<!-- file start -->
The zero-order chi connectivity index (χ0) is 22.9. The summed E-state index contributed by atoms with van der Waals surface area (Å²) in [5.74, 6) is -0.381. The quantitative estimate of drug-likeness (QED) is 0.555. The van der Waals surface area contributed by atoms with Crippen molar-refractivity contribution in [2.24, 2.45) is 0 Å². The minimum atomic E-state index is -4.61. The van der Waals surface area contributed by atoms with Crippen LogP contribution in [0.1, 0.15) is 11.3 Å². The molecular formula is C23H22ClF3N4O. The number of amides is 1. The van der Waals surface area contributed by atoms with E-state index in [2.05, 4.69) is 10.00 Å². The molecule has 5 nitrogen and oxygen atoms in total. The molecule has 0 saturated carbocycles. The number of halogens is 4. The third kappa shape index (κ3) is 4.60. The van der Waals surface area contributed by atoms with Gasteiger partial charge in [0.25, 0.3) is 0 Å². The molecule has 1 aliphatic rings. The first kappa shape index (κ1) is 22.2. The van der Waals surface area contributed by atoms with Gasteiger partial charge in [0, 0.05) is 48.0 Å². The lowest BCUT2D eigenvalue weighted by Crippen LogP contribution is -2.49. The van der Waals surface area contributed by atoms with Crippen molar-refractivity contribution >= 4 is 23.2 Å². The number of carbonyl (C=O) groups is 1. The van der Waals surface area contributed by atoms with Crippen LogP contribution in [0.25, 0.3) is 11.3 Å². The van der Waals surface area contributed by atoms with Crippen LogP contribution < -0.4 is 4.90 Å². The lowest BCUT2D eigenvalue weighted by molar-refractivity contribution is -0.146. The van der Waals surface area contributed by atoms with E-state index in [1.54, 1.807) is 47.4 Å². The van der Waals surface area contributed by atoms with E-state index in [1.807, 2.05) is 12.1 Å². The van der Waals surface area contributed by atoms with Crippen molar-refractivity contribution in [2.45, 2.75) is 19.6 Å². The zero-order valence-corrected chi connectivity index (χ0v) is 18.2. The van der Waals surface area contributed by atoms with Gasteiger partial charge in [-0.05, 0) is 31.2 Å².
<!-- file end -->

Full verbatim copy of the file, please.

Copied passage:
The zero-order chi connectivity index (χ0) is 22.9. The summed E-state index contributed by atoms with van der Waals surface area (Å²) in [5.74, 6) is -0.381. The quantitative estimate of drug-likeness (QED) is 0.555. The van der Waals surface area contributed by atoms with Crippen molar-refractivity contribution in [2.24, 2.45) is 0 Å². The minimum atomic E-state index is -4.61. The van der Waals surface area contributed by atoms with Crippen LogP contribution in [0.1, 0.15) is 11.3 Å². The molecular formula is C23H22ClF3N4O. The number of amides is 1. The van der Waals surface area contributed by atoms with E-state index in [2.05, 4.69) is 10.00 Å². The molecule has 5 nitrogen and oxygen atoms in total. The molecule has 0 saturated carbocycles. The number of halogens is 4. The third kappa shape index (κ3) is 4.60. The van der Waals surface area contributed by atoms with Gasteiger partial charge in [0.25, 0.3) is 0 Å². The molecule has 1 aliphatic rings. The first kappa shape index (κ1) is 22.2. The van der Waals surface area contributed by atoms with Gasteiger partial charge in [0, 0.05) is 48.0 Å². The lowest BCUT2D eigenvalue weighted by Crippen LogP contribution is -2.49. The van der Waals surface area contributed by atoms with Crippen molar-refractivity contribution >= 4 is 23.2 Å². The number of carbonyl (C=O) groups is 1. The van der Waals surface area contributed by atoms with Crippen LogP contribution in [0.25, 0.3) is 11.3 Å². The van der Waals surface area contributed by atoms with Crippen LogP contribution < -0.4 is 4.90 Å². The lowest BCUT2D eigenvalue weighted by molar-refractivity contribution is -0.146. The van der Waals surface area contributed by atoms with E-state index in [1.54, 1.807) is 47.4 Å². The van der Waals surface area contributed by atoms with E-state index in [1.807, 2.05) is 12.1 Å². The van der Waals surface area contributed by atoms with Crippen molar-refractivity contribution in [2.45, 2.75) is 19.6 Å². The zero-order valence-corrected chi connectivity index (χ0v) is 18.2. The van der Waals surface area contributed by atoms with Gasteiger partial charge in [-0.05, 0) is 31.2 Å².